Forty years ago today, on September 12, 1974, desegregation busing officially began in Boston, sparking a racial crisis in the city that would last more than a decade. South Boston native Michael Patrick MacDonald was a young boy on that day, and in the following excerpt from his acclaimed memoir All Souls: A Family Story from Southie, MacDonald writes about the climate of outrage that infused Southie during that period, and what it was like to come of age in that fiercely insular enclave with “the highest concentration of poor whites in America” during a time of radical disruption for the whole city.
That September, Ma let us skip the first week of school. The whole neighborhood was boycotting school. City Councilor Louise Day Hicks and her bodyguard with the bullhorn, Jimmy Kelly, were telling people to keep their kids home. It was supposed to be just the high school kids boycotting, but we all wanted to show our loyalty to the neighborhood. I was meant to be starting the third grade at St. Augustine’s School. Ma had enrolled Kevin and Kathy in the sixth and seventh grades there as well. Frankie was going to Southie High, and Mary and Joe were being sent to mostly black Roxbury, so they really had something to boycott. But on the first day, Kevin and Kathy begged Ma not to send them. “C’mon Ma, please?” I piped in. It was still warm outside and we wanted to join the crowds that were just then lining the streets to watch the busloads of black kids come into Southie. The excitement built as police helicopters hovered just above our third-floor windows, police in riot gear stood guard on the rooftops of Old Colony, and the national news camped out on every corner. Ma said okay, and we ran up to Darius Court, along the busing route, where in simpler times we’d watched the neighborhood St. Paddy’s Day parade.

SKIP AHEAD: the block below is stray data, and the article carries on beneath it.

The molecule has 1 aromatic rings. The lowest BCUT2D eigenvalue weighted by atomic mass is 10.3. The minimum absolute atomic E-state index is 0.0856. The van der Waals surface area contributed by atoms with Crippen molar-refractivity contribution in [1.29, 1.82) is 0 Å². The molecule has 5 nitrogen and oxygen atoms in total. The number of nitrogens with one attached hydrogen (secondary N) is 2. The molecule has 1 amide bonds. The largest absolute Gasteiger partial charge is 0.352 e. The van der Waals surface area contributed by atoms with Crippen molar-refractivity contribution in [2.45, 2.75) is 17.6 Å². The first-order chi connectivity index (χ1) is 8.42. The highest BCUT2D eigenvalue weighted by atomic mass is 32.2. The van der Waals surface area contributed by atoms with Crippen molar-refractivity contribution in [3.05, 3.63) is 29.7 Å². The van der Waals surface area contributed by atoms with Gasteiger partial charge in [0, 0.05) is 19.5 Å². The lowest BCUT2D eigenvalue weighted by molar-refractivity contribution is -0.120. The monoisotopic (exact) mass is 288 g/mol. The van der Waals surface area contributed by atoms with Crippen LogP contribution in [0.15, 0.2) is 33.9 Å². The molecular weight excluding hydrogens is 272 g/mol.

The whole neighborhood was out. Even the mothers from the stoop made it to Darius Court, nightgowns and all. Mrs. Coyne, up on the rooftop in her housedress, got arrested before the buses even started rolling through the neighborhood. Everyone knew she was a little soft, and I thought the excitement that day must have been a bit too much for her. She ran up to the roof and called the police “nigger lovers” and “traitors,” and started dancing and singing James Brown songs. “Say it loud, I’m black and I’m proud!” She nearly fell off the roof before one cop grabbed her from behind and restrained her. Everyone was laughing at that one: big fat Mrs. Coyne rolling around on the rooftop kicking and screaming, with a cop in full riot gear on top of her. Little disturbances like that broke out here and there, but most people were too intent on seeing the buses roll to do anything that might get them carted away.